Cover by John Richard Flanagan
'Barry O'Neill' (by Ed Winiarski): Having disposed of Fang Gow last issue, Barry starts a new adventure. His investigation of the murder of a French major leads him to be captured by a spy ring led by the villainous Count Guniff. As I feared would happen, this strip has become frighteningly generic now that Fang Gow isn't in it. I'm holding out hope that Count Guniff is a vampire, but I don't like my chances.
'Inspector Kent of Scotland Yard' (by George Newman): When his old enemy The Raven steals secret plans for the Volker Line, Inspector Kent is called in to help. What follows is a straightforward spy story where Kent retrieves the plans without much difficulty, but the spectre of World War 2 hovering in the background gives it a little more tension than it otherwise might have had.
'Federal Men' (by Siegel and Shuster): Steve Carson investigates the murder of a judge, in which the culprit is a man the judge sentenced to life in prison. This man had escaped years ago, disguised himself with plastic surgery, and set himself up as the judge's business partner, which is a pretty elaborate revenge scheme right there. But it's blatantly obvious from the first panel he appears in that this guy is the murderer. Carson doesn't even do any detective work, he just gets handed the relevant information by his colleagues. It's a pretty weak story all around.
'Tod Hunter, Jungle Master' (by Jim Chambers): In the last issue Tod was caught up in a battle between two wizards, and found himself allied with the one named Torog. In this installment he helps overthrow the other wizard in a very offhand and anti-climactic manner. After returning to the surface he comes across some murderers who can lead him to his friends, but when the local authorities catch up with them they arrest Tod as well. There are all sorts of problems with this. The evil wizard from the last few strips isn't even defeated, he just vanishes between panels. And didn't Tod have amnesia? He remembers the names of his friends just fine now. This serial hasn't had a logical flow for months, but it doesn't matter now because I'll never have to see it again. Tod was shot trying to escape in the final panel of the story, so I have to assume that he is dead. Hooray!
'Don Coyote' (by Stockton): Don and his time-travelling friend from the 20th century depose the king and take over. I'm still reasonably amused by this, and there's even a little bit of world-building going on.
'Steve Malone, District Attorney' (by Gardner Fox and Don Lynch): Steve Malone goes after a gang of crooks who have robbed an armoured car and escaped to sea. There's a bit of action as Steve infiltrates their ship, but it's still a pretty dull affair.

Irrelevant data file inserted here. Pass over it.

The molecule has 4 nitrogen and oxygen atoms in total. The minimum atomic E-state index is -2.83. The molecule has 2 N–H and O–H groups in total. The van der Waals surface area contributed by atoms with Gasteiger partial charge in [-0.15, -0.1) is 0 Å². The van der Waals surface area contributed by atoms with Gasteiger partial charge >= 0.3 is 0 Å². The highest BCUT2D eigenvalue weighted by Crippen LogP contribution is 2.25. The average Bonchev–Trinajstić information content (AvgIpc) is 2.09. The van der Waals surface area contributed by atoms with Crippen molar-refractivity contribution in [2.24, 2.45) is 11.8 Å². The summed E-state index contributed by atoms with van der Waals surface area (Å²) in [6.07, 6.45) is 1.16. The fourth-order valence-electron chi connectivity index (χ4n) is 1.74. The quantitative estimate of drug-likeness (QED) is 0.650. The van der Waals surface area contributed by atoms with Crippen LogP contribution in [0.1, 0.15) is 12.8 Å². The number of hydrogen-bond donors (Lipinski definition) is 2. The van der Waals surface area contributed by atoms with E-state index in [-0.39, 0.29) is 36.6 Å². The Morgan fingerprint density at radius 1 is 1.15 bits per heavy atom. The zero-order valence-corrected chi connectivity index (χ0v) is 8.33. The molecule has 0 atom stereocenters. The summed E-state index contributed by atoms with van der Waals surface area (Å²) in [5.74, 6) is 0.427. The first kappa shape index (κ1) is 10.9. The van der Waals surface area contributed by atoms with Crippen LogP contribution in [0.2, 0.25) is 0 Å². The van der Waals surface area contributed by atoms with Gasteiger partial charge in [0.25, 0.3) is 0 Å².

'Emergency Case' (by Jack Anthony): This prose story is about a doctor who has to drive his car over an icy river to get to a little girl who needs an operation. This isn't much better than the usual fare for these stories, but at least the situation and genre isn't one I've seen in this project before.
'Captain Desmo' (by Ed Winiarski): On the way back from his last adventure, Desmo sees Tartars attack a village and kidnap a girl. Of course he goes to her rescue, and ends up fighting a knife-wielding Tartar on top of a cliff. That bit of actions livens things up a bit, but the rest of the story is not very good. I just want to know why Desmo wears that helmet all the time.
'Tom Brent' (by Jim Chambers): Tom is still undercover, investigating the mysterious destruction of a number of ships. He ends up captured by the culprits, and forced at gunpoint to pilot a ship to Hang Kow, but he has a Cunning Plan: crash the ship into a dirty big rock. This being the Golden Age, such a stupidly direct plan actually works, and the authorities are along shortly to arrest the crooks. That doesn't mean it's not a boring story, though.
'Skip Schuyler' (by Tom Hickey): Skip goes down to the fake South American country of Vendazia to deal with the revolutionary leader Pancho Velez and his cool sombrero. As is usual with Tom Hickey's stuff, there's a sense of authenticity that's missing from a lot of other Golden Age strips. There's even a scene where Skip gets tied up and whipped in the face. The plot is nothing out of the ordinary, but the little details make it just a bit better than average. It's a rare Golden Age story that would feature a line like this one: "All I've got to do is nip a revolution in the bud and save the good old government of Vendazia for the American bankers and industrialists."
'Rusty and His Pals' (by Bob Kane): Long Sin and his pirates finally arrive on the island, and within a couple of pages he has thrown a knife into the throat of a mutineer, captured Rusty and his pals, and allied with the counterfeiter Ichabod Slade. Now that's an effective villain. I still don't care much about this strip, but it's much better when he's in it. Yes, he's a terribly racist portrayal, but it's taken so far over the top that it almost works as a parody.
'Anchors Aweigh' (by Fred Guardineer): Wow, this strip doesn't mess about. Don and Red are in Shanghai on the trail of bandit leader Wang Ku, and the sheer amount of plot in this story is insane. In the space of six pages we get bandits ambushing and capturing Don and his soldiers, Red rescuing the soldiers, Red rescuing Don from Wank Ku's boat (including some gunfighting), and a battleship blowing that boat to smithereens. This story won me over with sheer breakneck pace.
COUNTDOWN TO BATMAN: 3 days!